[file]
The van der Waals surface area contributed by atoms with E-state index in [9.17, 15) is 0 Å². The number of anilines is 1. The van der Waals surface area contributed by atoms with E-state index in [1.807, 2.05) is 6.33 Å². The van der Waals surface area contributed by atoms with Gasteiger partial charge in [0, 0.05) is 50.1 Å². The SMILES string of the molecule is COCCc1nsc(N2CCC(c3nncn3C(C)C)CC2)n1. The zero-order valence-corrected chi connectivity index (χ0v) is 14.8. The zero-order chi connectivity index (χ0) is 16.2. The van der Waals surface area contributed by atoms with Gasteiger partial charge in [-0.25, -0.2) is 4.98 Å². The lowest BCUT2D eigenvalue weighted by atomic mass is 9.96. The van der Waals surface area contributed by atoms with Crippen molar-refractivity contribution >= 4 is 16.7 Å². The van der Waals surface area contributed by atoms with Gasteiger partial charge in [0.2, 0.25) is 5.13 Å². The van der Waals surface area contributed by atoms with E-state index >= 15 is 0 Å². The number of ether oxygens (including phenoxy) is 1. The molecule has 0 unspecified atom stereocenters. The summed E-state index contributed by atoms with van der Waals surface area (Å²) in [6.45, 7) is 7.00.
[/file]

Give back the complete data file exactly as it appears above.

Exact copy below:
The van der Waals surface area contributed by atoms with E-state index in [9.17, 15) is 0 Å². The number of anilines is 1. The van der Waals surface area contributed by atoms with E-state index in [1.807, 2.05) is 6.33 Å². The van der Waals surface area contributed by atoms with Gasteiger partial charge in [0, 0.05) is 50.1 Å². The SMILES string of the molecule is COCCc1nsc(N2CCC(c3nncn3C(C)C)CC2)n1. The zero-order valence-corrected chi connectivity index (χ0v) is 14.8. The zero-order chi connectivity index (χ0) is 16.2. The van der Waals surface area contributed by atoms with Gasteiger partial charge in [-0.25, -0.2) is 4.98 Å². The lowest BCUT2D eigenvalue weighted by atomic mass is 9.96. The van der Waals surface area contributed by atoms with Crippen molar-refractivity contribution >= 4 is 16.7 Å². The van der Waals surface area contributed by atoms with Gasteiger partial charge in [0.2, 0.25) is 5.13 Å². The van der Waals surface area contributed by atoms with E-state index >= 15 is 0 Å². The number of ether oxygens (including phenoxy) is 1. The molecule has 0 unspecified atom stereocenters. The summed E-state index contributed by atoms with van der Waals surface area (Å²) in [6.45, 7) is 7.00.